Take Action for Better Transportation

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Feel like you could benefit from a refresher course (or even an introductory session) in civic engagement? You're not the only one. According to Phil Mitchell, leader of Seattle's chapter of grassroots environmental action coalition Climate Dialogues, plenty of citizens are inspired to take action, they just aren't sure where to plug in.

Starting next month, a new action-oriented series of events will offer concerned residents a chance to take direct action on transportation issues, and network with neighbors and local representatives about what our next steps as a city could be.

We talked with Mitchell about his plans for the Climate Action Lab, which will kick off its first session in Columbia City on Saturday, July 12. Mitchell, who winces at the thought of being "talked at," intends to minimize time that attendees sit and listen to speakers, and arranged a schedule where most of the talking is done in small-group breakout sessions.

The initial session's theme is "Transportation Shift," so the topic-oriented small groups, co-led by experienced facilitators and climate experts, will discuss a range of transportation related issues: bicycling, land use, pedestrians, funding options, transit (with a heavy focus on Bus Rapid Transit), and climate change. The goal, Mitchell says, is to inspire groups to consider what's possible that does not yet exist in Seattle, familiarize individuals with the local transportation realities and identify the concrete leverage points for grassroots action over the next 6-12 months.

The lab is designed to funnel attendees directly into civic action that transcends signing petitions or even marching in the street. Participants will shape the primary agenda for action themselves, but the event will offer three "pre-fab" options for immediate action:

Adopt-a-Legislator: "By building relationships, well-informed constituents can bring information and resources to their electeds," Mitchell says. Political officials aren't experts on every issue, and a little bit of dialogue from someone knowledgeable can go a long way. Citizens who agree to "adopt" their local policy-makers will commit to making contact outside of a particular issue agenda, just to introduce themselves and their group, then form a relationship and stay in contact as issues come up.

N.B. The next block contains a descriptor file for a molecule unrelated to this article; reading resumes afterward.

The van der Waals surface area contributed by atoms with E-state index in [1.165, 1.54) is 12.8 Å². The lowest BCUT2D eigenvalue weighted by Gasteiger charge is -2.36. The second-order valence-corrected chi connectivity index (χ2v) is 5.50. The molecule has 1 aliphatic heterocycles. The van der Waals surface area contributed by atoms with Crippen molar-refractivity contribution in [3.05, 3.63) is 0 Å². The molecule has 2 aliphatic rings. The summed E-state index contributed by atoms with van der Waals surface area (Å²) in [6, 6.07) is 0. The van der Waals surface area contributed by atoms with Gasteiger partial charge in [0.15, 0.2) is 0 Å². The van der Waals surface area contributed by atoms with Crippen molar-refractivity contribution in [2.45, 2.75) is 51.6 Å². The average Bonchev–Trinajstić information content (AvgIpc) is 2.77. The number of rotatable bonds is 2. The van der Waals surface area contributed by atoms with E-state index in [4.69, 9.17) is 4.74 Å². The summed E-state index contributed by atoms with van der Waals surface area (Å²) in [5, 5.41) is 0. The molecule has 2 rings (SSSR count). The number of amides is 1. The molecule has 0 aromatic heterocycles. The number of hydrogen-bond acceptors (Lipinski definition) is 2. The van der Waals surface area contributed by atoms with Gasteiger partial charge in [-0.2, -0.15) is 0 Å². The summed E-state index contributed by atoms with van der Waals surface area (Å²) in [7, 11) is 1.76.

LTE (Letters to the Editor) Team: Writing letters to the editor is a resourceful way to make an impact in the local press. This team will dedicate themselves to responding to current issues in a timely and persuasive manner.

Public Meetings and Campaign Stops: The issues that shape our city are often discussed in public meetings, which are open to anyone who would like to stop in. But when these meetings are poorly attended, special interests and companies who can afford to send people to voice their opinions get a disproportionate share of attention. This team will commit to attending public sessions, and speaking up on behalf of Seattle citizens concerned about progressive response to climate change.

The lab will offer plenty of other opportunities for participants to engage in the local sustainability scene as well. Representatives from City of Seattle government departments will be there, along with members of local action groups like Sustainable South Seattle and Seattle Great City Initiative. Should you feel compelled to plug some of your own time into volunteering with one of these organizations, you'll be in the right place to build your own connections.

Mitchell, a former software developer who holds a Ph.D. in cognitive science, is a founding member of the citizen's network 2people.org, a web-based connection forum that pairs people with ideas, groups and actions to combat climate change (and also currently provides the manpower behind Seattle's Climate Dialogues).

People already have the right ideas about what it will take to advance Seattle into a sustainable future. Now, Mitchell says, "we need to close the gap between intention and action."

Get more information about the Climate Action Lab, and sign up to attend (admission is free) by clicking here.

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